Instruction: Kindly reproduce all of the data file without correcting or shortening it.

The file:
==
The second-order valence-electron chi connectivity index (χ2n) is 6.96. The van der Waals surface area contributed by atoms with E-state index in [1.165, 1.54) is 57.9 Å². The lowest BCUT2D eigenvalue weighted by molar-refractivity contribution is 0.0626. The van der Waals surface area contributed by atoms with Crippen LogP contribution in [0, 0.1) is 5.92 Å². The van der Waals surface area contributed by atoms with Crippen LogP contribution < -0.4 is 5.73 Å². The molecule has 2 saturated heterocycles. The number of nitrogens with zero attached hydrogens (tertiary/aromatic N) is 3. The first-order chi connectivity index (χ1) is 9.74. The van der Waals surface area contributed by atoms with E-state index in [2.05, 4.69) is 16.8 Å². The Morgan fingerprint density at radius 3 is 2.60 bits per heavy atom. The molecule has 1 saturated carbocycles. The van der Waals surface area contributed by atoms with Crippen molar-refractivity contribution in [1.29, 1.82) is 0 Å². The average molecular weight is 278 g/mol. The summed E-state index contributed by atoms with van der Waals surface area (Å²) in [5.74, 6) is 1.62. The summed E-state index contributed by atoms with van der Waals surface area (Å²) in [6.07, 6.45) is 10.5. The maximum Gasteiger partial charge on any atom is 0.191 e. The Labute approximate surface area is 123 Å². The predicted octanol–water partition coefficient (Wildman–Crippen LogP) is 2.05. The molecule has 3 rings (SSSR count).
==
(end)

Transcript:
The second-order valence-electron chi connectivity index (χ2n) is 6.96. The van der Waals surface area contributed by atoms with E-state index in [1.165, 1.54) is 57.9 Å². The lowest BCUT2D eigenvalue weighted by molar-refractivity contribution is 0.0626. The van der Waals surface area contributed by atoms with Crippen LogP contribution in [0, 0.1) is 5.92 Å². The van der Waals surface area contributed by atoms with Crippen LogP contribution < -0.4 is 5.73 Å². The molecule has 2 saturated heterocycles. The number of nitrogens with zero attached hydrogens (tertiary/aromatic N) is 3. The first-order chi connectivity index (χ1) is 9.74. The van der Waals surface area contributed by atoms with E-state index in [2.05, 4.69) is 16.8 Å². The Morgan fingerprint density at radius 3 is 2.60 bits per heavy atom. The molecule has 1 saturated carbocycles. The van der Waals surface area contributed by atoms with Crippen molar-refractivity contribution in [1.29, 1.82) is 0 Å². The average molecular weight is 278 g/mol. The summed E-state index contributed by atoms with van der Waals surface area (Å²) in [5.74, 6) is 1.62. The summed E-state index contributed by atoms with van der Waals surface area (Å²) in [6.07, 6.45) is 10.5. The maximum Gasteiger partial charge on any atom is 0.191 e. The Labute approximate surface area is 123 Å². The predicted octanol–water partition coefficient (Wildman–Crippen LogP) is 2.05. The molecule has 3 rings (SSSR count).